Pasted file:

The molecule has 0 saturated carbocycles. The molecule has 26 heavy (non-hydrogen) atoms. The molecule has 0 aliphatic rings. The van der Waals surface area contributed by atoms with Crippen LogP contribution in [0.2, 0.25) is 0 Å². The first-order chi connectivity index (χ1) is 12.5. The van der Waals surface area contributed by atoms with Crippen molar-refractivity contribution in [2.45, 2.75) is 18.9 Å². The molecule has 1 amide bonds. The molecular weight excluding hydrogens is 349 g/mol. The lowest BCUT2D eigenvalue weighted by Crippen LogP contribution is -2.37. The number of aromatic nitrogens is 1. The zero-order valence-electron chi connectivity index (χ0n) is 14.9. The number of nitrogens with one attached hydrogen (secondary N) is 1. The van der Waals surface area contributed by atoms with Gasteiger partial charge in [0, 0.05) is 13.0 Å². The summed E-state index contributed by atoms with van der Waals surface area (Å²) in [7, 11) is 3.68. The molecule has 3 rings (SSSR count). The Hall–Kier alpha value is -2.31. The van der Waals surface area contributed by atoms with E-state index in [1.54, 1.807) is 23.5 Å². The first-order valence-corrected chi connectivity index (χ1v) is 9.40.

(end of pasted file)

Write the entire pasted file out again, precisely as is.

The molecule has 0 saturated carbocycles. The molecule has 26 heavy (non-hydrogen) atoms. The molecule has 0 aliphatic rings. The van der Waals surface area contributed by atoms with Crippen LogP contribution in [0.2, 0.25) is 0 Å². The first-order chi connectivity index (χ1) is 12.5. The van der Waals surface area contributed by atoms with Crippen molar-refractivity contribution in [2.45, 2.75) is 18.9 Å². The molecule has 1 amide bonds. The molecular weight excluding hydrogens is 349 g/mol. The lowest BCUT2D eigenvalue weighted by Crippen LogP contribution is -2.37. The number of aromatic nitrogens is 1. The zero-order valence-electron chi connectivity index (χ0n) is 14.9. The number of nitrogens with one attached hydrogen (secondary N) is 1. The van der Waals surface area contributed by atoms with Gasteiger partial charge in [0, 0.05) is 13.0 Å². The summed E-state index contributed by atoms with van der Waals surface area (Å²) in [7, 11) is 3.68. The molecule has 3 rings (SSSR count). The Hall–Kier alpha value is -2.31. The van der Waals surface area contributed by atoms with E-state index in [1.54, 1.807) is 23.5 Å². The first-order valence-corrected chi connectivity index (χ1v) is 9.40.